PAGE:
It was grand political theater when Texas Democratic legislators crossed into Oklahoma earlier this month to avoid Texas Rangers pursuing them for a quorum call to vote on a Republican redistricting plan.
But the underlying problem is national in scope. And for all their pretense of bravery for principle, not even Texas Democrats were willing to take the proverbial steer by the horns - the winner-take-all electoral system used in every federal and state election in the United States but almost nowhere else among the world's advanced democracies.
At issue in Texas, as occurs periodically in all of the other 49 states, was a redistricting map for the election of representatives to the US Congress. Because the lines between districts are arbitrary, and because one can just as effectively win a district with 60 percent of the vote as with 90 percent, the party in power has every incentive to gerrymander.
Congressional districts are often molded into snake-like shapes in order to concentrate opposition voters into a few districts. That allows the dominant party to secure far more seats in Congress than would be justified by its share of the statewide vote.
Both parties play this game. When the Democrats controlled Texas, they shaped the districts to their advantage. Now the Republicans are trying to do so.
There are, of course, greater or lesser degrees of gerrymandering, but there is no way to avoid it altogether in a winner-take-all system. The only real remedy is some form of proportional representation.
Proportional representation not only gets rid of arguments over district boundaries, it also enfranchises minorities, because the party that wins the most votes in a district gets most, but not all, of the seats. Minority parties can also win seats, which in the US would break the duopoly held by Republicans and Democrats.
With roughly one-third of American voters identifying themselves as independents, isn't it time their interests were properly represented in Washington? The essence of representative democracy, after all, is to have a legislature that accurately reflects the makeup of the citizenry, not one that is skewed for partisan advantage.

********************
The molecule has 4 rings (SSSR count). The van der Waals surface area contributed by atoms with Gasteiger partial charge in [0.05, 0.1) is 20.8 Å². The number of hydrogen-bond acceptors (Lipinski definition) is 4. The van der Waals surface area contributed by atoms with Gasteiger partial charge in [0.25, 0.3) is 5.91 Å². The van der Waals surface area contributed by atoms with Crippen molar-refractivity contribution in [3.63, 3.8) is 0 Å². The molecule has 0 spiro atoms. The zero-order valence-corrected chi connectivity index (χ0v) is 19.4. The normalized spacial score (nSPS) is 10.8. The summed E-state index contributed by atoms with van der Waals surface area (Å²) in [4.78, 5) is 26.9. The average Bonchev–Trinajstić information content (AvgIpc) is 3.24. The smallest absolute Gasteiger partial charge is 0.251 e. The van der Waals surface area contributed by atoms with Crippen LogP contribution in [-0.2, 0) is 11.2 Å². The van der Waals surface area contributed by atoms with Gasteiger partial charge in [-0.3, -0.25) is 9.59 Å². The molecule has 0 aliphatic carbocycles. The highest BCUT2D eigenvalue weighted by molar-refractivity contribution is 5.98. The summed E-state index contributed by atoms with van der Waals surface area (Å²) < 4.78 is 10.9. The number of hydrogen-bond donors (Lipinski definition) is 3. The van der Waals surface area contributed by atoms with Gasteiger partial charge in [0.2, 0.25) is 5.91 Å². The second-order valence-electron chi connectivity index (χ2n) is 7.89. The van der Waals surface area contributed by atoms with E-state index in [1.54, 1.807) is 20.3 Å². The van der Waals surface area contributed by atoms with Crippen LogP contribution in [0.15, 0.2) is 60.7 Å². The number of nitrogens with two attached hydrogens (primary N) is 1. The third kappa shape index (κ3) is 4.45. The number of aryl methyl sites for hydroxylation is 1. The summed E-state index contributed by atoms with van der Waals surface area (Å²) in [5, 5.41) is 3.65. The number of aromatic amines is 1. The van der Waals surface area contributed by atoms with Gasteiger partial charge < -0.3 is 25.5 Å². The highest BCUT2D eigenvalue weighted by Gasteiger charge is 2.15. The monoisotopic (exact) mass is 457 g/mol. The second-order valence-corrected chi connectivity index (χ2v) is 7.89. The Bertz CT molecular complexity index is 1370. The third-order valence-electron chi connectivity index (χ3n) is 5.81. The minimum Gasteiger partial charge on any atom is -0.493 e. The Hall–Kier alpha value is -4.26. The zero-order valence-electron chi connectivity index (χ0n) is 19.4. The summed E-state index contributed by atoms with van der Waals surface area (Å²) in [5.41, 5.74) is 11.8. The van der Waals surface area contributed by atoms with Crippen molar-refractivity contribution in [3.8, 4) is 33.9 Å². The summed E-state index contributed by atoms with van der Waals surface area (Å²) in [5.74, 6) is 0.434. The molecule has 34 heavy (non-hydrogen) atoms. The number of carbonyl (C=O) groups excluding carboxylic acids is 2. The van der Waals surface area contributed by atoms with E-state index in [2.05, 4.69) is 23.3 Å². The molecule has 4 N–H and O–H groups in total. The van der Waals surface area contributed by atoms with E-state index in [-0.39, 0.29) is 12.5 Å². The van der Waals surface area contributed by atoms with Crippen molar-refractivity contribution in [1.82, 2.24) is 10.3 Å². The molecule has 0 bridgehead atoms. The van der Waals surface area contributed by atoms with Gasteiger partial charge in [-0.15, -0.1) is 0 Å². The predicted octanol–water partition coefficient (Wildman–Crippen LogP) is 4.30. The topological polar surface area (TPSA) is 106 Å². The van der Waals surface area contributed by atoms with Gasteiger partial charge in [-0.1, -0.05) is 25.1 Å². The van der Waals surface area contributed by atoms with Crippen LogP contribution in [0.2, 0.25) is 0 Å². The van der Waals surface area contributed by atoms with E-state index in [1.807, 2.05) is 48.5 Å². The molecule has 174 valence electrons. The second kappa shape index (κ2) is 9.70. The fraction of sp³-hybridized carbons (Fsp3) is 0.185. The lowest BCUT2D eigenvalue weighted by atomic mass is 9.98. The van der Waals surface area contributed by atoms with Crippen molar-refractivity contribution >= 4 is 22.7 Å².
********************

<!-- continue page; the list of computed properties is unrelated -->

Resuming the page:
But what about the downside of proportional representation? Detractors point to Italy and Israel as examples of the chaos that can afflict multiparty systems. They also argue that having larger districts means losing the certainty of having a legislator who will actually represent local interests.
Those are potential defects in some forms of proportional representation. But other forms avoid such pitfalls by clever design. Germany, New Zealand, and Mexico, for instance, still have single-member districts. But they also have at-large seats, which are used to ensure that each party's total representation in the legislature corresponds with the popular vote at the regional or national level, thereby eliminating all advantages of gerrymandering.
Ireland has taken an alternative approach, setting up relatively small multiple-member districts. That keeps representation local. It also makes it difficult for tiny parties to get seated, but ensures representation for significant minorities. Also, the Irish have pioneeredpreference voting, which allows voters to rank the candidates, thereby ensuring that if their first choice does not make it, their second choice will be counted, and, if need be, their third choice. That gives them the freedom to votetheir convictions, without fear of "wasting a vote" on someone who appears unlikely to win.
Americans justly pride themselves in having one of the world's longest-lived democracies. But when hanging chads on ballots in Florida cast a pall over the presidential election of 2000, it subjected the US to global embarrassment and ridicule, all the more so because Americans are so prone to criticize other countries for democratic shortcomings.
The spectacle of a posse of Texas Rangers assigned to arrest legislators in an attempt to dragoon them into rubber-stamping a particularly egregious gerrymandering scheme is yet another embarrassment and a sure sign that electoral reform is seriously overdue.
• Andrew Reding is a senior fellow of the World Policy Institute and an associate editor of Pacific News Service.